Italian Bond Bulls, a Lonely Crew, Are Still Clinging Onto Hope
(Bloomberg) -- It may not seem like it at the moment, but Italian bond bulls may still have reasons to hold their ground.
The past week saw fear spread like fire through Italy’s markets as they braced for populist politics, which may have caused investors to temporarily lose sight of the economy’s progress since the euro-area debt crisis. The nation’s securities remain investment-grade, offer some of the region’s highest returns and have assured backstop from the biggest buyer of euro-zone bonds -- the European Central Bank.
“Talk about Italy will shake, rattle and roll markets and present opportunity in coming weeks,” Bill Blain, a strategist at Mint Partners in London, wrote in a research note. “Italian bonds look cheap because the ECB has to act.”
Italian bonds rebounded Tuesday, with 10-year yields falling 6 basis points to 2.33 percent. That narrowed the spread over Germany by 10 basis points to 177.
Here are some factors that may help cheer up Italian bond bulls:
While a coalition between the two anti-establishment forces of the Five Star Movement and the League is dawning, they have watered down much of their anti-European Union rhetoric and Five Star has committed to staying within the the bloc’s fiscal rules. Indeed, an increase in spending may even boost growth and help tighten spreads, rather than blow them out, according to Mizuho International Plc.
“Growth is the more significant determinant than the change in the deficit,” Peter Chatwell, head of rates strategy at Mizuho, in a note to clients last week. “The market could reward fiscal spending, even with a multiplier some way below 1, with tighter spreads in the near term.”
Even before the latest selloff, Italian bonds offered decent premiums over peripheral peers in Spain and Portugal, let alone Germany. But with 10-year yields rising more than 50 basis points this month to offer a spread of almost 180 basis points over Germany, the carry-trade opportunity may be too good for many to pass on.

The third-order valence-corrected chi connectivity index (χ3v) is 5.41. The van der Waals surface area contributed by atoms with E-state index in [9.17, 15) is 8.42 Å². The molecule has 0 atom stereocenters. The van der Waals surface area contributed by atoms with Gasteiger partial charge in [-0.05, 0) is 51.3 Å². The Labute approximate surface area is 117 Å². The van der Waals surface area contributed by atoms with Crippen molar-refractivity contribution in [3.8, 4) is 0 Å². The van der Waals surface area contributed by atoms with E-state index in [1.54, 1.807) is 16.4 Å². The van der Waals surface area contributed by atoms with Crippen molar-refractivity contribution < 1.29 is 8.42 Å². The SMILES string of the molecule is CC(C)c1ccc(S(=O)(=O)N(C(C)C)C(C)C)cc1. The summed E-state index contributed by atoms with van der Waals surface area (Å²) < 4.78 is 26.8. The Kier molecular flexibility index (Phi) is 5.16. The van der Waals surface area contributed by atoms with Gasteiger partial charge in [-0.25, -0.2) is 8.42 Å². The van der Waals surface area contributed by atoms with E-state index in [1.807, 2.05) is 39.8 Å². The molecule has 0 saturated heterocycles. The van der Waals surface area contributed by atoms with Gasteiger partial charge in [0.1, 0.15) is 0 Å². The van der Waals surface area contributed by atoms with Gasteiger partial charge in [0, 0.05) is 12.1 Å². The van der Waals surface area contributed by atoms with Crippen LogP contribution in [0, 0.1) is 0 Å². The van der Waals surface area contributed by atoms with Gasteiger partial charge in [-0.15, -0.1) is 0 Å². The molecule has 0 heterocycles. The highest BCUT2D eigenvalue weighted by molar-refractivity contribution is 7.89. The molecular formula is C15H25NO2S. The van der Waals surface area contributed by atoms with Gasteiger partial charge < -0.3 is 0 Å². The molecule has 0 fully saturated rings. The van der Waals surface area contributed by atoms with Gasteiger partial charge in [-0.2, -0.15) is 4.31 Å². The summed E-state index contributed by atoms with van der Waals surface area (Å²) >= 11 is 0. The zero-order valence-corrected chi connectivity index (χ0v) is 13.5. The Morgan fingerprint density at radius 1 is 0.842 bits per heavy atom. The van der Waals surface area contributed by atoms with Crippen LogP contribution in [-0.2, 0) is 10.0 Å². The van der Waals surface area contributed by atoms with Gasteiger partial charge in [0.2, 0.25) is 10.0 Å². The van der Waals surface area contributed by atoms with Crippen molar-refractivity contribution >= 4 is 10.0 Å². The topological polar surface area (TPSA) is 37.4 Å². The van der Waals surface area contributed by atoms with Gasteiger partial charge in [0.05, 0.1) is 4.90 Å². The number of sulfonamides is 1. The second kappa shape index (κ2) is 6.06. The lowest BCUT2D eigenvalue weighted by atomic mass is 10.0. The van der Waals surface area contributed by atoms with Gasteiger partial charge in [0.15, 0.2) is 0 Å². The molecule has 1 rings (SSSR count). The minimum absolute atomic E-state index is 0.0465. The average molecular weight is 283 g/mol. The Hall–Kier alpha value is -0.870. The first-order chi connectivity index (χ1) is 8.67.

There’s one buyer that isn’t going anywhere any time soon. The ECB currently holds around a quarter of Italian bonds, according to Commerzbank AG, with its total purchases relative to the so-called capital key second only to those of French securities.
Reduced Foreign Holdings
The share of Italian debt owned by foreigners -- seen as more likely to run for the trees when times are bad -- has dwindled. International holdings have dropped to around 25 percent of the outstanding total, the lowest in 20 years. Reduced foreign investment, along with the high proportion held by the ECB, could cushion the impact of risk-off episodes on the market, according to Citigroup Inc.
Italy has been struggling to fix a legacy crisis of soured loans that peaked at more than 360 billion euros ($425 billion) in 2015, holding back lending and its economic recovery. But in the last two years, banks have cleaned up balance sheets by writing down and disposing of bad debt as the ECB intensified pressure on lenders to shrink their non-performing loans. Banks are still weighed down by more than 270 billion euros of troubled assets -- more than twice the amount of their nearest euro-area peer -- but the picture is improving.
It might seem ironic, but Italy’s outstanding debt at around 130 percent of gross domestic product in some ways adds to the appeal of its bonds. Its stock of securities is larger than Germany, providing traders with a deeply liquid market. The country also has an active futures market -- unlike Spain and Portugal -- allowing investors to easily enter and exit with low transaction costs. If things do take a turn for the worse, it is far easier to get out than in Greece, for example.
Italy’s bonds extended losses Monday after Fitch Ratings warned that political risks could threaten the country’s credit rating. Yet, the nation is still ranked investment-grade across the four big agencies, which means guaranteed inclusion in various sovereign bond indexes. Societe Generale SA is among banks that have said that, while any downgrades would pose a major risk for Italian debt, such rating action may still be months down the line.
Italy has around 34 billion euros of government debt maturing this month, with nearly two-thirds of that still to come. That could help provide support as investors reinvest the proceeds. While Italy has around 125 billion euros left in its issuance plans for the year, that will be more than offset by around 150 billion euros of money flowing back into money managers’ pockets.
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